As the government went on the offensive last week by scaling up testing and screening in communities across the country, some in the rural health sector are also proactively taking measures to curb the spread of Covid-19.
Health Minister Dr Zweli Mkhize last week said there must be “clearly defined targets at district and sub-district levels structures with a clear short command line led by experienced professionals who can take clinical decisions quickly and act on the spot”. He also said additional beds need to be acquired as well as dedicated treatment centres where Covid-19 patients will be treated in every town.
Rural healthcare workers across the country have been taking Mkhize’s words on board and fleshing out what it means to be prepared for the expected increase in Covid-19 cases in their various settings.
Chair of the Rural Doctors Association of Southern Africa (RudaSA) Dr Lungile Hobe-Nxumalo, in an interview with Spotlight, said the association has been working through its networks to share “best practices” of what works and doesn’t work in the different rural settings.
“The big thing for us right now is just identifying the population at risk and then identifying the individuals at risk; for example, persons that have been in contact with Covid-19 cases,” she said.
“I’m very concerned about people who were moving from urban areas to rural homes before the lockdown. I’m also concerned about pension payout points. Last week there were large gatherings of people at these pay points and people are exposing each other. So, as rural health facilities we need to start screening and identifying people that are potentially exposed, and test them.”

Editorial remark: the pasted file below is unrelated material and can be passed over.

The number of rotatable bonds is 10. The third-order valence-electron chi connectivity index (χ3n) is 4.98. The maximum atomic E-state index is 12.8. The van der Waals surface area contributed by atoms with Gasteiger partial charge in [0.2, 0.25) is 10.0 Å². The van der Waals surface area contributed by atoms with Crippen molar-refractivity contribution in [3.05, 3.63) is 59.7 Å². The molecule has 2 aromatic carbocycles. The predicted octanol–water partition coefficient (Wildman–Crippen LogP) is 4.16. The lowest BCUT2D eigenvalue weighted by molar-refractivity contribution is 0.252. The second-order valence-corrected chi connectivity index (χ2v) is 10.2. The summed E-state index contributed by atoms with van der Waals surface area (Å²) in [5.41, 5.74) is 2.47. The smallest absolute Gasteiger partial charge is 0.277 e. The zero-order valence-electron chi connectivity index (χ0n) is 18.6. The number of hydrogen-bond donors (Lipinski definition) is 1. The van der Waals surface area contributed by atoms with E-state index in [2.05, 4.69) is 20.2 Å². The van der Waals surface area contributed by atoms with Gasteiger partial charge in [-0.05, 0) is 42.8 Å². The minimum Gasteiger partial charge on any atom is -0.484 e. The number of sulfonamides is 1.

Never enough resources
Hobe-Nxumalo said some of the rural areas in KwaZulu-Natal facilities had already taken the national standard operating plans that were issued and “made it their own” despite resource constraints.
“We are never going to have enough,” she said. “Countries like the USA is already complaining they’re running out of N95 masks. In South Africa the problem is that we hardly manufacture our own consumables, and now with the country being in lockdown, where is it going to come from?”
A shortage of human resources is also a challenge. She said rural communities form 42% of the public health system in the country. “And for that population size only 15% of the doctors are actually based in rural areas, and 20% of nurses. This is a human resource deficiency that is chronic,” she said.
“And now going into this Covid-19 pandemic, rural communities are not only among the poorest, but there are a lot of co-morbid conditions in rural populations – malnutrition as well – and we all know with these things it means your immune system is not functioning very well.”
Hobe-Nxumalo predicts this is why rural populations will be hit hard by the pandemic.